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Wave speed as a function of compression?

by PhysicsMike
Tags: compression, function, speed, wave
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PhysicsMike
#1
Apr9-12, 08:55 PM
P: 2
Dear physics forum, I am doing an experiment on the vibrational behavior of beams and a question has come up that I can't answer. How does compression affect wave speed?

Brief overview of the experiment:

studying the change in vibrational behavior of a beam that is gradually tapered toward a point (equilateral triangle). Basically I have four beams:
Beam 1: uniform rectangle
Beam 2: tapering begins
Beam 3: more tapering
Beam 4: beam comes to a point at one end.

The beams are clamped at one end, with the other end open. If you take the ground to be the 'x-axis', then the length of the beam is in the 'x-axis', the width in the 'z-axis', and the height in the 'y-axis'. Aka the beam, which is quite flexible (synthetic trim board), does not sag due to gravity.
Their is a sin-wave generator located 100mm from the clamped end. I've found that even when i hang the beam, or stand it up (clamp closest to ground), the node placement does not change. What i have found, is that the wavelength decreases the farther i get from the clamped end, aka the wave speed is decreasing.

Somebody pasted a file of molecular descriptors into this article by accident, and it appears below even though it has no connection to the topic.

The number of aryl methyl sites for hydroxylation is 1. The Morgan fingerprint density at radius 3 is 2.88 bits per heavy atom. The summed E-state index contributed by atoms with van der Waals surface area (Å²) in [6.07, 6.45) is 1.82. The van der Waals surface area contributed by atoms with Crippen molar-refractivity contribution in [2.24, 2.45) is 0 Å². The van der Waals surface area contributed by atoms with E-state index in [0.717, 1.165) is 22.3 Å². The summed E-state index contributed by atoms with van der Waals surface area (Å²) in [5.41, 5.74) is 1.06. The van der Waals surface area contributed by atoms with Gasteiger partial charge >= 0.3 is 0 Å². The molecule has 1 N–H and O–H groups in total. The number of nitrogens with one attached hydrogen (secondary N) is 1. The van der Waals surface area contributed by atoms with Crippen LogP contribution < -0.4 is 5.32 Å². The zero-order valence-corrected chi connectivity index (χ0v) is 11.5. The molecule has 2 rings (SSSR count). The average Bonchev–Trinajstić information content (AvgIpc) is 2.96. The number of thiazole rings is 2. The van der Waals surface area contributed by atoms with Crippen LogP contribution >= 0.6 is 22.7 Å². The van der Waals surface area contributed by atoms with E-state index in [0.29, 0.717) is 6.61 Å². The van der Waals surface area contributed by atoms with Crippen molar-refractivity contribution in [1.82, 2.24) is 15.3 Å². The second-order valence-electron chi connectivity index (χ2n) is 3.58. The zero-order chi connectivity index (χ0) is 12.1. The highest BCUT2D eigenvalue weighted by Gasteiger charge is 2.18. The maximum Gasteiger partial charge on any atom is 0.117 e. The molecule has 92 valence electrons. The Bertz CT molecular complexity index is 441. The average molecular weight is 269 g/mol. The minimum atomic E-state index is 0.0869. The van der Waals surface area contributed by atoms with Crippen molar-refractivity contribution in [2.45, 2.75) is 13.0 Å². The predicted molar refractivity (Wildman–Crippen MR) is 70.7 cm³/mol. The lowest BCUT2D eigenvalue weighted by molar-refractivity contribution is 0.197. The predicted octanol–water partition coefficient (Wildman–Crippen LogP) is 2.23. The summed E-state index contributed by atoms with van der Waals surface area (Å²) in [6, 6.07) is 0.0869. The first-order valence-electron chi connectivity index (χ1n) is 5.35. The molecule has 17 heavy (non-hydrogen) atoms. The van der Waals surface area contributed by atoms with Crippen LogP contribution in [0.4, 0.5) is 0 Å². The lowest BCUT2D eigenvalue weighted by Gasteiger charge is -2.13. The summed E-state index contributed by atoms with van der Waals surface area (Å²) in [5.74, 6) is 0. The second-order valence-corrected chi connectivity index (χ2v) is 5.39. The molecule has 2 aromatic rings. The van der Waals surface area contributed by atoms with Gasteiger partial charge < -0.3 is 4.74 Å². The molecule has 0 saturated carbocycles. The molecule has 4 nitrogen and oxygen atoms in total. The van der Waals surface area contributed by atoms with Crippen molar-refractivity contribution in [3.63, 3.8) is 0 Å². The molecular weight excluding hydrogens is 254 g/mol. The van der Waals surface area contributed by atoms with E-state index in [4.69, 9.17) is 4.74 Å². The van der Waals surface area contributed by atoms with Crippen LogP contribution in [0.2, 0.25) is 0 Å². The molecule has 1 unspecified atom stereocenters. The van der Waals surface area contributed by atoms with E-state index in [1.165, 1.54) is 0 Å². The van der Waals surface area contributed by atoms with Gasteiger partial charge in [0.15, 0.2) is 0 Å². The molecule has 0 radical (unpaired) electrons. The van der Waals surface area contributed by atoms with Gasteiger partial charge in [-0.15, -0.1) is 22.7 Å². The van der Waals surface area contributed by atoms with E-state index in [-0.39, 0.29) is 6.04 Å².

basically i've got compression on the bottom and tension on the top of the beam. I know v=sqrt(T/u), but does anyone have any insight into wave speed as a function of compression?

any insight is welcome, thanks
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gomunkul51
#2
Apr11-12, 07:53 PM
P: 276
Is the beam made out off two parts of which one is under tension and the other under compression? Or what is being compressed by what?


Roman.
Khashishi
#3
Apr11-12, 09:34 PM
P: 886
If you are talking about sound waves, the speed of sound depends on the bulk modulus. See https://en.wikipedia.org/wiki/Speed_of_sound
I suppose if most materials are compressed, the bulk modulus will increase, so the sound speed should increase.

Khashishi
#4
Apr11-12, 09:34 PM
P: 886
Wave speed as a function of compression?

If you are talking about sound waves, the speed of sound depends on the bulk modulus. See https://en.wikipedia.org/wiki/Speed_of_sound
I suppose if most materials are compressed, the bulk modulus will increase, so the sound speed should increase.


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